Tennis players need a combination of speed, agility, flexibility and power to become successful at the sport. As with any overhead sport, it is not unusual to have shoulder and elbow pain, but tennis can be especially hard on the torso and lower body as well. Whether you are a serious competitor or a weekend warrior, there are a few key areas to keep supple and strong to avoid injury and improve skill.
Feet & Ankles: The ability to move laterally and sprint is essential for a tennis player. But how can you do this effectively with stiff, painful ankles and feet? My favorite way to mobilize feet and ankles is using a lacrosse ball. Mobilizing the fascia on the bottom on the feet can decrease foot pain and allow for more range of motion of your big toe- which is a big deal for push off! Pressure-based soft tissue work to the calves can decrease tightness and pain in these areas as well. Many people ask if a tennis ball would be sufficient, but it’s too soft! Our recommendation is using a lacrosse ball for 2 minutes in each area, per side, daily. Try it before and/or after a match and see which timing works best for you!
Hips: Pain in the hips can occur with faulty movement patterns or tightness elsewhere, but I want to focus on hip strength. I’m always surprised when athletes come in and have poor balance on one foot or less than ideal hip strength. Running and cutting is essentially moving from single leg stance on one side to single leg stance on the other. Without balance and control in this position, your knee will take a beating. Do you ever have sore knees? Don’t blame your knee, first look at your hip! A great exercise for single leg balance and hip strength/control is the single leg deadlift. There are many ways that you can adapt it to make it more or less challenging. When you try it, notice what happens at the knee. With poor control and strength at the hip, your knee may be moving in towards the other or shaking a bit. This is not ideal and likely the root of the knee issues. Work these into training days, 8-10 repetitions for 2 sets will be a good place to start. They can be sneaky and make you quite sore the next day!
Thoracic spine: Having the ability to rotate the torso is important for power production in concert with the hips. A stiff spine will disrupt the power couple and the hips will have to compensate. As mentioned before, dysfunction at the hips can then cause knee pain. Disrupting this kinetic chain can have severe effects on your tennis game! My go-to for thoracic spine rotation is the open book. This works well as a warmup exercise. As you rotate through the exercise, be sure to keep the knees stacked so that the rotate comes from the spine and not the pelvis turning!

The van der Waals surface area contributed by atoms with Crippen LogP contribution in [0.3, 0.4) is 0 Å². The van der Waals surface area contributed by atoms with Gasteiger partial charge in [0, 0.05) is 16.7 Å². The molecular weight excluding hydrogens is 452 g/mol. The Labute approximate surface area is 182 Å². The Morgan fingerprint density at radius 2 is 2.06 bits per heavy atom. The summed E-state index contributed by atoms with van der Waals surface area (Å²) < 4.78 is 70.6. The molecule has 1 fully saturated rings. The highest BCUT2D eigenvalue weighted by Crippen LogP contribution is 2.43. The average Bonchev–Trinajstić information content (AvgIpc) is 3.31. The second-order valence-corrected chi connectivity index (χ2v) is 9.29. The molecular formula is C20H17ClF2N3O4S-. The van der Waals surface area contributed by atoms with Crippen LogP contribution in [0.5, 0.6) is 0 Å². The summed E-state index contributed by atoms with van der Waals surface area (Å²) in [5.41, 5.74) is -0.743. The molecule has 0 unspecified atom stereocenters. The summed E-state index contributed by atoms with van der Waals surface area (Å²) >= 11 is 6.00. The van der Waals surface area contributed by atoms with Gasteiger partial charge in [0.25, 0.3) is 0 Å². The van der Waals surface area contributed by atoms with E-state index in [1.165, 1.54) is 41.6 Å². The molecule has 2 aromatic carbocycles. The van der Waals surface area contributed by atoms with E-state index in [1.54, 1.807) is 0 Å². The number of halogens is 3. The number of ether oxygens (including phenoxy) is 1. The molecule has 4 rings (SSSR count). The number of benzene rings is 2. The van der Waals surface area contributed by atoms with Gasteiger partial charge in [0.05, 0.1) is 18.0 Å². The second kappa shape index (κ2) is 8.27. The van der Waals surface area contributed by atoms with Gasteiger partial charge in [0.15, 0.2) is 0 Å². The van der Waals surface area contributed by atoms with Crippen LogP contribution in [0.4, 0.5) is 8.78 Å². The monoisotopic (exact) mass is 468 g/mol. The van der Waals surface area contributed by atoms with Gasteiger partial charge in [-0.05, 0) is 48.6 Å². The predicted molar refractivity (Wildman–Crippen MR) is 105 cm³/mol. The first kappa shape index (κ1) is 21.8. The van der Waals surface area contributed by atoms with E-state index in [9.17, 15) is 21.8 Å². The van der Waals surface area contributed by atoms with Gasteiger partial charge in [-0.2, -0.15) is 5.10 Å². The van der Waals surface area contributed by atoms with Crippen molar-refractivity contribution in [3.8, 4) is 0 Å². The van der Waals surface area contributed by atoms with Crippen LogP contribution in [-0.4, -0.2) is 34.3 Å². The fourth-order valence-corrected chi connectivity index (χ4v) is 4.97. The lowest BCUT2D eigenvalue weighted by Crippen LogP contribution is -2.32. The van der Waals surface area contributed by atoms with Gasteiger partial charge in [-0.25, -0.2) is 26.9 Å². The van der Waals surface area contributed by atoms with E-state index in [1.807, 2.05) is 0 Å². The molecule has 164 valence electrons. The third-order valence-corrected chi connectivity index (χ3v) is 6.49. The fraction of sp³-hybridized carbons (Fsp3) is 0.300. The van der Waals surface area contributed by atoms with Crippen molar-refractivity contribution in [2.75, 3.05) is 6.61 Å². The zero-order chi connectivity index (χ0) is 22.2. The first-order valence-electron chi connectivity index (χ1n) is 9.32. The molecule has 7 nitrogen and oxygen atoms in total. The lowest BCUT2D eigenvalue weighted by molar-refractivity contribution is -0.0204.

Shoulder: Undoubtedly, shoulder strength is an important variable for efficient strokes but it can also directly affect elbow pain. Similar to the hip and knee relationship, if there is shoulder weakness then the elbow can take the brunt of the force. The rotator cuff is made up of four small muscles that stabilize the shoulder joint. Without strength of these muscles, the prime mover muscles then must take over for stabilization. When this happens, there will be less power production at the shoulder. Dysfunction at the shoulder can effect nerves passing through the area with may cause elbow pain. To keep the shoulder stabilizers strong and healthy, the exercise that will give you the most bang for your buck is the WY negative using a small band. This covers external rotation (cocking back before serving), overhead stabilization and posterior cuff control during deceleration. What was that last part? The muscles at the back of the shoulder work to slow the shoulder after the acceleration to hit the ball. A good indicator of dysfunction here is pain at the back of your shoulder.
Elbow: The elbow is effected so often by tennis that it was named after the sport! Tennis elbow, or lateral epicondylalgia, is pain at the outside part of the elbow. Its sibling, golfer’s elbow, is pain at the inside of the elbow. Despite the names, tennis players are susceptible to both. As mentioned before, it can be coming from up the chain- cervical spine or shoulder. The pain can also be coming from down the chain- wrist. The forearm muscles that move the wrist connect from the elbow and run to the hand. After hundreds of reps during a match or practice, forearm muscles can become irritated and tight. The triceps also crosses the elbow joint and can be a culprit with elbow pain. This muscle extends the elbow, so are very active with backhands and serves. Early on, the best focus of your time with elbow discomfort is soft tissue work using a lacrosse ball. After pinning down the ball in an area of tension, it is important to move the wrist and elbow to give the muscles a stretch.
If you are a tennis player looking to improve your game or ebb nagging pain, give these self-management techniques a try! By keeping the body mobile and strong you will have less pain and improved function. At Athletes’ Potential we work with multiple tennis athletes in all skill ranges that want to get back to the court quickly and feel better than ever. Not sure? Give us a call. We would love to chat with you and find the best fit.
Thanks for reading!
Dr. Danny and Dr. Jackie's views on performance improvement, injury prevention and sometimes other random thoughts.